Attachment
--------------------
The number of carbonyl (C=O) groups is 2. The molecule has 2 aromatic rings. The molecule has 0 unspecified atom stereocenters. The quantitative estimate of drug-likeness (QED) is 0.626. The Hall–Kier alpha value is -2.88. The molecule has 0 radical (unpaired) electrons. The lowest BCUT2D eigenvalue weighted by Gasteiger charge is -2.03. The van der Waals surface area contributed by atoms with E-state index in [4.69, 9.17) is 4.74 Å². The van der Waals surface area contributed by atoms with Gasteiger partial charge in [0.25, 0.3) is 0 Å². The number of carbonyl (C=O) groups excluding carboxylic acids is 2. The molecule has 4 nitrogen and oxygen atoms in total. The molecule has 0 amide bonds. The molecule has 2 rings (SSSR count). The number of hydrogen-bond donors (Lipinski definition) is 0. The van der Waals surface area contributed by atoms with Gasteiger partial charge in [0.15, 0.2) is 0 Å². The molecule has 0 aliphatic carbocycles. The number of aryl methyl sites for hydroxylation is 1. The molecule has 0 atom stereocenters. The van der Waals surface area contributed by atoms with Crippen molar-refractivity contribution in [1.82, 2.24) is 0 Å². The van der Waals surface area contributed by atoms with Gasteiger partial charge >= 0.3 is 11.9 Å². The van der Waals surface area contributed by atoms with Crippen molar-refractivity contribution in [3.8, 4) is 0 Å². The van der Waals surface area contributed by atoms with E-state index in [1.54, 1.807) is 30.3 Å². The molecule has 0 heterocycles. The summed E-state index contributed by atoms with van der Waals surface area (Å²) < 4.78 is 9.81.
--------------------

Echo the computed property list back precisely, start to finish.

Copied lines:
The number of carbonyl (C=O) groups is 2. The molecule has 2 aromatic rings. The molecule has 0 unspecified atom stereocenters. The quantitative estimate of drug-likeness (QED) is 0.626. The Hall–Kier alpha value is -2.88. The molecule has 0 radical (unpaired) electrons. The lowest BCUT2D eigenvalue weighted by Gasteiger charge is -2.03. The van der Waals surface area contributed by atoms with E-state index in [4.69, 9.17) is 4.74 Å². The van der Waals surface area contributed by atoms with Gasteiger partial charge in [0.25, 0.3) is 0 Å². The number of carbonyl (C=O) groups excluding carboxylic acids is 2. The molecule has 4 nitrogen and oxygen atoms in total. The molecule has 0 amide bonds. The molecule has 2 rings (SSSR count). The number of hydrogen-bond donors (Lipinski definition) is 0. The van der Waals surface area contributed by atoms with Gasteiger partial charge in [0.15, 0.2) is 0 Å². The molecule has 0 aliphatic carbocycles. The number of aryl methyl sites for hydroxylation is 1. The molecule has 0 atom stereocenters. The van der Waals surface area contributed by atoms with Crippen molar-refractivity contribution in [1.82, 2.24) is 0 Å². The van der Waals surface area contributed by atoms with Gasteiger partial charge >= 0.3 is 11.9 Å². The van der Waals surface area contributed by atoms with Crippen molar-refractivity contribution in [3.8, 4) is 0 Å². The van der Waals surface area contributed by atoms with E-state index in [1.54, 1.807) is 30.3 Å². The molecule has 0 heterocycles. The summed E-state index contributed by atoms with van der Waals surface area (Å²) < 4.78 is 9.81.